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| Health Research Group Litigation Group|
Joan Claybrook, President
215 Pennsylvania Ave SE Washington, DC 20003 (202) 546-4996 https://www.citizen.org
S. 1784 Encourages Providers and Insurers to Voluntarily Report Medical Errors, Apologize and Make Good-faith Offers of Compensation
The Medical Error Disclosure and Compensation Act , or MEDiC Act, sponsored by Sens. Clinton and Obama , follows and builds on passage in July 2005 of the Patient Safety and Quality Improvement Act, which encourages providers to report medical errors by providing full legal privilege to patient-safety information transmitted to a federally recognized patient safety organization. (42 U.S.C.A. §299b-21-26)
The purpose of the MEDiC Act is to encourage a policy of robust disclosure of medical errors with thorough analysis and intervention, apologies for such errors, early compensation for patient injury and a corresponding reduction in the cost of medical liability insurance for doctors and hospitals. That we face an epidemic of medical errors is beyond dispute, It is not pretty to say,
but doctors and nurses make preventable mistakes that kill more people in the United States every year than workplace and automobile accidents combined. (Tom Baker, The Medical Malpractice Myth, 2005)
The National MEDiC program builds on a number of state and local efforts by encouraging the adoption of this model across the country and providing grant money and technical assistance for doctors, hospitals, insurers and health systems to help them implement the program.
Overall these programs already in existence are reported to have resulted in greater patient satisfaction, fewer numbers of malpractice suits being filed and significantly reduced administrative and legal defense costs for providers, insurers and hospitals where such policies have been implemented.
While participation by providers is voluntary, the program provides grants to providers to fund program
implementation; the program also protects providers against increased claims costs during their participation and provides for protection from further litigation in cases where settlements are successfully negotiated with the patient.
The program also takes innovative steps to study and analyze the information collected to improve patient safety and the quality of care. Three major studies are authorized: analysis of the material in the database to determine best practices for preventing medical errors, analysis of the medical liability insurance market, and examination of cases that were not successfully resolved
by this program to determine reasons and trends.
The MEDiC program will be administered by HHS.
215 Pennsylvania Ave SE Washington, DC 20003 (202) 546-4996 https://www.citizen.org
Office of Patient Safety and Healthcare Quality
The bill creates an Office of Patient Safety and Healthcare Quality within HHS, which in collaboration with the Agency for Healthcare Research and Quality shall increase patient safety and health care quality across healthcare settings. The Secretary of HHS shall appoint a Director
whose duties will include administration of the program; participant eligibility determinations; oversight and development of standardized application forms; contract with independent entity for periodic evaluation of the program; establish and maintain database; adoption of standardized taxonomy for electronic reporting of patient safety data; survey federal and state patient safety reporting requirements to streamline and reduce duplication; allow qualified researchers access to the database; analyze the data directly and through use of outside entities; develop patient safety recommendations; maintain a publicly accessible website for patients and providers; and conduct the comprehensive studies provided for in the Act.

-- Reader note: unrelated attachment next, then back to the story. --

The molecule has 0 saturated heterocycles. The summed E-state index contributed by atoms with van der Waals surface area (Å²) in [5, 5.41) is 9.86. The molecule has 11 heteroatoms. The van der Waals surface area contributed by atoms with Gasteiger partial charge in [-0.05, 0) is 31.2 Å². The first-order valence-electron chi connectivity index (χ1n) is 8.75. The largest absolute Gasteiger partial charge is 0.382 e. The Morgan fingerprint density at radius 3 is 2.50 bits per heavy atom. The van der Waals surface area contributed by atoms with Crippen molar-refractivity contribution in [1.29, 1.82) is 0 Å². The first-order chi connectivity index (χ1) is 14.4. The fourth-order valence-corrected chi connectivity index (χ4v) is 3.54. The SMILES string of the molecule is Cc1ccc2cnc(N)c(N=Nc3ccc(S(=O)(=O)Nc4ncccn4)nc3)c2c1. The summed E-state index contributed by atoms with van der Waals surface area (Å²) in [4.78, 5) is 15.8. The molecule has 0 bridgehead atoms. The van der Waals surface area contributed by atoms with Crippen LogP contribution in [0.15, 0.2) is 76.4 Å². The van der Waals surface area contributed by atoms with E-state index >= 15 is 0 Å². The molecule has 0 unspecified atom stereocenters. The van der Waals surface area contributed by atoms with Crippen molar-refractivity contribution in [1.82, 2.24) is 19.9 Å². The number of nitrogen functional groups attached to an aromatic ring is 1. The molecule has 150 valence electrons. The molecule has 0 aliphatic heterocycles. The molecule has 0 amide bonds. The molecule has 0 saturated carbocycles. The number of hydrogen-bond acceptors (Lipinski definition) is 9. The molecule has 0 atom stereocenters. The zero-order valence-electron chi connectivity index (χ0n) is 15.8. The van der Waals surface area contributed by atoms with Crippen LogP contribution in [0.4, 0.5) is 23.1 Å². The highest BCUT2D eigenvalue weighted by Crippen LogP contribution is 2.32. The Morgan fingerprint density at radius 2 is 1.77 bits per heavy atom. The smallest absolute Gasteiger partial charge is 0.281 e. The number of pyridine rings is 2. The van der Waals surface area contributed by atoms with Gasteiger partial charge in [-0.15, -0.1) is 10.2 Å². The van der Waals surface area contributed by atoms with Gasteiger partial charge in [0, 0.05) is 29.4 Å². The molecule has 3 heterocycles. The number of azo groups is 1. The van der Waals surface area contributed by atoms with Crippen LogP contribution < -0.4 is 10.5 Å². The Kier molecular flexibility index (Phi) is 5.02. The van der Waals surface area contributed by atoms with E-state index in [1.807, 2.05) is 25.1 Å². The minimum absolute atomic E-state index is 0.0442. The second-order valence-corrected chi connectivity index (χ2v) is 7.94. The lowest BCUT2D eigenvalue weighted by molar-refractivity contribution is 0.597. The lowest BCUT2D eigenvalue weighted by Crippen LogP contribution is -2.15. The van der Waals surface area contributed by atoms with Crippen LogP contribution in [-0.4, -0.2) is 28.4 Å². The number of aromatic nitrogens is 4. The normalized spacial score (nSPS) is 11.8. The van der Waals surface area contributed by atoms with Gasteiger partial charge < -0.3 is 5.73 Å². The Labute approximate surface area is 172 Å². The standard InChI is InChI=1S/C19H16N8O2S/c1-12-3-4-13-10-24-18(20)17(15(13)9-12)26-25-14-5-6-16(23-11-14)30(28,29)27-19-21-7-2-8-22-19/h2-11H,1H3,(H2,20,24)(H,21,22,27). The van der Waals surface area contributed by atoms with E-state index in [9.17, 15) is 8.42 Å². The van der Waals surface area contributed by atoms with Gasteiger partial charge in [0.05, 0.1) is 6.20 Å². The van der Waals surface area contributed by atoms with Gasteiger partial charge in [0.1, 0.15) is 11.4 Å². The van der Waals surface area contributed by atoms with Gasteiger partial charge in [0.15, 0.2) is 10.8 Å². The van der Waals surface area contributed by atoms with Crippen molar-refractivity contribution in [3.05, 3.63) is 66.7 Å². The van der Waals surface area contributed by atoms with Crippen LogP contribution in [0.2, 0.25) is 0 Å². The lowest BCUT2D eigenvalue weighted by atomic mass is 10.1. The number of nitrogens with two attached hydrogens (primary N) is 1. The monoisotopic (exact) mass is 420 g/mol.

National Patient Safety Database
The Director shall in consultation with other Patient Safety Organizations; establish a National Patient Safety Database to collect confidential patient safety data from MEDiC Program participants. He shall develop an electronic interface, common terminology, for the
comprehensive collection and analysis of patient safety data. Information collected shall be nonidentifiable
and confidential and access shall be provided only through application and approval by the Director.
National Medical Error Disclosure and Compensation Program The goal of the Medical Error Disclosure and Compensation (MEDiC) Program is to:
Improve the quality of health care by encouraging open, nonpunitive communication between patients and health care providers;
Reduce rates of preventable medical errors;
Ensure patients have access to fair compensation for medical injury, negligence, or malpractice;
Reduce the cost of medical liability insurance for doctors, hospitals, health systems, and other health care providers.
Operation of Disclosure and Compensation Program
Eligibility. To be a participant an entity must (1) be a health care provider, medical malpractice insurer, self insurer, risk retention group or any other alternative malpractice insurer; (2) designate a patient safety officer to ensure compliance with conditions of participation; (3) submit a completed application to the Director; and (4) agree to comply with the conditions of participation. The decision by the provider or insurer to participate is voluntary.
Conditions. The conditions of participation include submission of application; submission of cost analysis statements for two fiscal years before participation and each year of participation that detail all costs and savings related to liability coverage and legal defense costs.
Allocation of Program Savings. Participants agree to allocate not less than 50 percent of the annual savings for the first year of participation, not less than 40 percent of the second year savings, and not less than 30 percent of the third year and all succeeding years of participation to reduction of medical liability insurance premiums or activities that result in reduction of medical errors.
Health Care Providers Duty to Report . Health care providers within the program are required to report to the Patient Safety Officer (a) any incident or occurrence involving a patient that is thought to either be a medical error or patient safety event; and (b) any legal action related to the medical liability of a health care provider. The act contains no sanctions for a failure to report a medical error or patient safety event.